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Spaces and Tools

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Spaces that do not exist and we must formalize new syntax, new rules, new alphabets

Today, the need for creating a new alphabet is pressing. We have to create a  space that still does not yet completely exist but one we begin to intuit and that can begin to shape.

Consider the wonderful metaphor of fish DDEK offers us. Fish know only the fluid that, just like air, surrounds them. They know nothing either of what the sea or lake or river really is and know even less about the space in which we humans live. Only a jump beyond that aquatic surface can open up the sensation of another space that definitely exists, even if it is neither frequented nor understood.

Benoit Sokal "The Amerzone" Casterman ed.

Throughout history we have lived in different spaces and architects, using different alphabets, have given them form: informal space, gestural and primitive, pre-Miletus (or pre-alphabet as DDek calls it); the space arterialized by the Greeks and Romans; the sacred and mystic space before Giotto; that perspective space of the Renaissance; the industrial and mechanical, analytical and non-perspective space after Cézanne. Each new space on arriving has required new principles and new alphabets that have been created through difficult, exhausting, rough but exciting processes. Regarding the new information space, we can only begin to catch a glimpse of a few characteristics.


I, II, III, IV ????



"Like dolphins that take in oxygen to jump from the sea and follow ships and see the outlines of islands and coasts, a few pioneers are working in an attempt to define the possibilities and principles of precisely this new space."

Benoit Sokal "The Amerzone" Casterman ed.

But How, Where?


Jobs Wozniak 1976ca

Francesco Coco

Inside The tool


From Here AS

The Space of the Tool is inside the tool "itSelf";

"We are accustomed to representing architecture already built. To designing (or measuring) the pyramids or a Renaissance palace to put back on paper something we know as a real object already existing in space. But have we ever asked ourselves the reverse? In other words, how and how much a real object might 'resemble' the method that its contemporaries had of representing it? Perhaps this question would reveal the fact that it is knowledge itself that is 'represented' in the architectural object. The basic rules of trigonometry are illustrated in the pyramids; a calculation based on geometry (and not the tiring Roman numerals I, II, III, IV) is at the basis of the Pantheon; the loss of geometrical-arithmetical ability is evident in the cavernous and unsteady interior of a Romanesque church; without the lines and rules of perspective there would be no 'ordered' Renaissance palace, and without the circles of a compass, the curves of San Carlino or Sant'Ivo would never have taken shape. Finally, if we 'also' consider the tool, we get a clue to understanding how certain senses of space were born.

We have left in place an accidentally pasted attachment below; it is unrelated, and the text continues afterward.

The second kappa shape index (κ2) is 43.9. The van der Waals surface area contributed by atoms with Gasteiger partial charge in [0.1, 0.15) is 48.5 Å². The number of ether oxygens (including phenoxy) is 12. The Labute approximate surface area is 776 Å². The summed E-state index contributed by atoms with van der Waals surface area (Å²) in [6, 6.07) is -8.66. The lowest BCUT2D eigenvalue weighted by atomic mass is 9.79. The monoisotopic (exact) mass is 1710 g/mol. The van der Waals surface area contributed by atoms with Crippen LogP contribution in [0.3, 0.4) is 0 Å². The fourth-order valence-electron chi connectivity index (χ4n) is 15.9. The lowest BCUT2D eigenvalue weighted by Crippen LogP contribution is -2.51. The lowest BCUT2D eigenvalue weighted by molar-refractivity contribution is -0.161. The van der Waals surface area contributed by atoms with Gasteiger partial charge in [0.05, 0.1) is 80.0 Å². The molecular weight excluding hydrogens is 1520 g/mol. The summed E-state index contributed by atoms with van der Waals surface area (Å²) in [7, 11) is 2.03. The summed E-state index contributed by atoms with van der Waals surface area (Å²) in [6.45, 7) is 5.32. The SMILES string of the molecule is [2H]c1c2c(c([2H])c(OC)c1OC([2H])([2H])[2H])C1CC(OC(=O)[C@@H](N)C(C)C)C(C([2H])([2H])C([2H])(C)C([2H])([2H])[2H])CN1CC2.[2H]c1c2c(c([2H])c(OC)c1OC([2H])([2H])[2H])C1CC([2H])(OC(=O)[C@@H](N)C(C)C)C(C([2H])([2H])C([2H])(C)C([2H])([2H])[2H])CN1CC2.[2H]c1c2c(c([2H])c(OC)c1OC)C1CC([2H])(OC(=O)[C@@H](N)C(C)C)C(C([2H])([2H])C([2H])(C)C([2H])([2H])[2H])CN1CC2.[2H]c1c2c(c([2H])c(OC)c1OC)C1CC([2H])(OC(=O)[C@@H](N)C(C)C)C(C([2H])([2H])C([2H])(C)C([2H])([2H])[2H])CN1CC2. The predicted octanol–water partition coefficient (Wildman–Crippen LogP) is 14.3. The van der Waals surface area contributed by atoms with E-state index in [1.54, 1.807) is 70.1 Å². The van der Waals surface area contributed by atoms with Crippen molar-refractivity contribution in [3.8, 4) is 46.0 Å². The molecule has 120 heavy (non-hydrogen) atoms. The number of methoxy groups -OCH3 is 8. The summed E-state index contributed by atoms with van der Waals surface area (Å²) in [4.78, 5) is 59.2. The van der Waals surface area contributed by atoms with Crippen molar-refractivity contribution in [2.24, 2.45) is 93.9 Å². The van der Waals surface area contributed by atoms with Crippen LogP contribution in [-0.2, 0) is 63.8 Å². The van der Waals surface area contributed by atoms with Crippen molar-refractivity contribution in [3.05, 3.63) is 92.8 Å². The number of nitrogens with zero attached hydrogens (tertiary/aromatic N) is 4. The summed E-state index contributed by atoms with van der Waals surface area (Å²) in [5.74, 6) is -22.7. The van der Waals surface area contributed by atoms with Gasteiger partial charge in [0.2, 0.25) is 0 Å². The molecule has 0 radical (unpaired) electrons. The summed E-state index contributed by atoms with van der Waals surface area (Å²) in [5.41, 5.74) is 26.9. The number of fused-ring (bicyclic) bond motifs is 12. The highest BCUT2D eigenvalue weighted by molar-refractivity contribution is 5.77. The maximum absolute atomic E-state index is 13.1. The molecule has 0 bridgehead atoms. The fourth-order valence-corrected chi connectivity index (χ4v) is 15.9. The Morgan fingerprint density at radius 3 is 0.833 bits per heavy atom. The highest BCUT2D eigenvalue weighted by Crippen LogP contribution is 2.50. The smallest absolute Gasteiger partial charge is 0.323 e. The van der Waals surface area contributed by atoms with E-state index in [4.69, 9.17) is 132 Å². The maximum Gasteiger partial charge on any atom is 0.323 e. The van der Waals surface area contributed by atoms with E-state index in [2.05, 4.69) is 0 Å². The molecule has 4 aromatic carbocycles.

Now let us try to question our ideas of architecture 'together' with the tool we have with us. And let us ask ourselves, 'What if our architecture were to resemble even more the potential of our computerized models?' We would like the flexibility, intelligence, speed and, as we have said many times before, interactivity of our digital model to be the special quality of constructed architecture. A property not just of our computer screens but of our architecture, constructed exactly just as the measured, ordered and centered concept of perspective led to an architecture 'in its own likeness and image'. "

from AS Preface to Bruce Lindsey's Digital Gehry, It Rev, Birkhauser 2001

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